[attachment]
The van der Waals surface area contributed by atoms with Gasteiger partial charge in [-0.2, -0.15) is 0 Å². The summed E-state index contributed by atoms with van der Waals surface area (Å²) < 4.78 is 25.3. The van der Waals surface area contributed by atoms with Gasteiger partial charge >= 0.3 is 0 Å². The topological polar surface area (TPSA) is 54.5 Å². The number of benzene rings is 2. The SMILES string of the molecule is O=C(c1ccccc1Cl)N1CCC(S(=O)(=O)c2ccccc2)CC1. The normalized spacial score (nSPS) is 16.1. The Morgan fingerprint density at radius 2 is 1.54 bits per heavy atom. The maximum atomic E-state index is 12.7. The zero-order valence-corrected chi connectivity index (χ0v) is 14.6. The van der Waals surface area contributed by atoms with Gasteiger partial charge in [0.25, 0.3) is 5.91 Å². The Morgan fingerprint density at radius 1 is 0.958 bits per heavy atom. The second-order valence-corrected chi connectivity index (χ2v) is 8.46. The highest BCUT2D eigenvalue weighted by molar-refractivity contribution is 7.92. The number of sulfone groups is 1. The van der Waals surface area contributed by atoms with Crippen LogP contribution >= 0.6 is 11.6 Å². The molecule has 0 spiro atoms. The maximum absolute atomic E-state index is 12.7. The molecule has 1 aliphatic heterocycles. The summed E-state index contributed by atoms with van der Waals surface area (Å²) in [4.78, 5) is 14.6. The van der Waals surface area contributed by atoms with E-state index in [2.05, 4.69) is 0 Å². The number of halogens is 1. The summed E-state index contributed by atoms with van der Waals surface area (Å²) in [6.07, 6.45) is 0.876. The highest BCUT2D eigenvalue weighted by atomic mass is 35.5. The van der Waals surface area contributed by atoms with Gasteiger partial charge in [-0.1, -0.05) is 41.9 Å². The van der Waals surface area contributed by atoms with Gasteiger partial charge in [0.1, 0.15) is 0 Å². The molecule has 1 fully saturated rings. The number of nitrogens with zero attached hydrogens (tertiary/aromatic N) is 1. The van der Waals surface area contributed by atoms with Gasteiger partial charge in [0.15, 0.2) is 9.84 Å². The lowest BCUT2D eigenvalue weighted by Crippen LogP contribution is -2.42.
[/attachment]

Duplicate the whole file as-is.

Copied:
The van der Waals surface area contributed by atoms with Gasteiger partial charge in [-0.2, -0.15) is 0 Å². The summed E-state index contributed by atoms with van der Waals surface area (Å²) < 4.78 is 25.3. The van der Waals surface area contributed by atoms with Gasteiger partial charge >= 0.3 is 0 Å². The topological polar surface area (TPSA) is 54.5 Å². The number of benzene rings is 2. The SMILES string of the molecule is O=C(c1ccccc1Cl)N1CCC(S(=O)(=O)c2ccccc2)CC1. The normalized spacial score (nSPS) is 16.1. The Morgan fingerprint density at radius 2 is 1.54 bits per heavy atom. The maximum atomic E-state index is 12.7. The zero-order valence-corrected chi connectivity index (χ0v) is 14.6. The van der Waals surface area contributed by atoms with Gasteiger partial charge in [0.25, 0.3) is 5.91 Å². The Morgan fingerprint density at radius 1 is 0.958 bits per heavy atom. The second-order valence-corrected chi connectivity index (χ2v) is 8.46. The highest BCUT2D eigenvalue weighted by molar-refractivity contribution is 7.92. The number of sulfone groups is 1. The van der Waals surface area contributed by atoms with Crippen LogP contribution >= 0.6 is 11.6 Å². The molecule has 0 spiro atoms. The maximum absolute atomic E-state index is 12.7. The molecule has 1 aliphatic heterocycles. The summed E-state index contributed by atoms with van der Waals surface area (Å²) in [4.78, 5) is 14.6. The van der Waals surface area contributed by atoms with E-state index in [2.05, 4.69) is 0 Å². The number of halogens is 1. The summed E-state index contributed by atoms with van der Waals surface area (Å²) in [6.07, 6.45) is 0.876. The highest BCUT2D eigenvalue weighted by atomic mass is 35.5. The van der Waals surface area contributed by atoms with Gasteiger partial charge in [-0.1, -0.05) is 41.9 Å². The van der Waals surface area contributed by atoms with Gasteiger partial charge in [0.1, 0.15) is 0 Å². The molecule has 1 fully saturated rings. The number of nitrogens with zero attached hydrogens (tertiary/aromatic N) is 1. The van der Waals surface area contributed by atoms with Gasteiger partial charge in [0.15, 0.2) is 9.84 Å². The lowest BCUT2D eigenvalue weighted by Crippen LogP contribution is -2.42.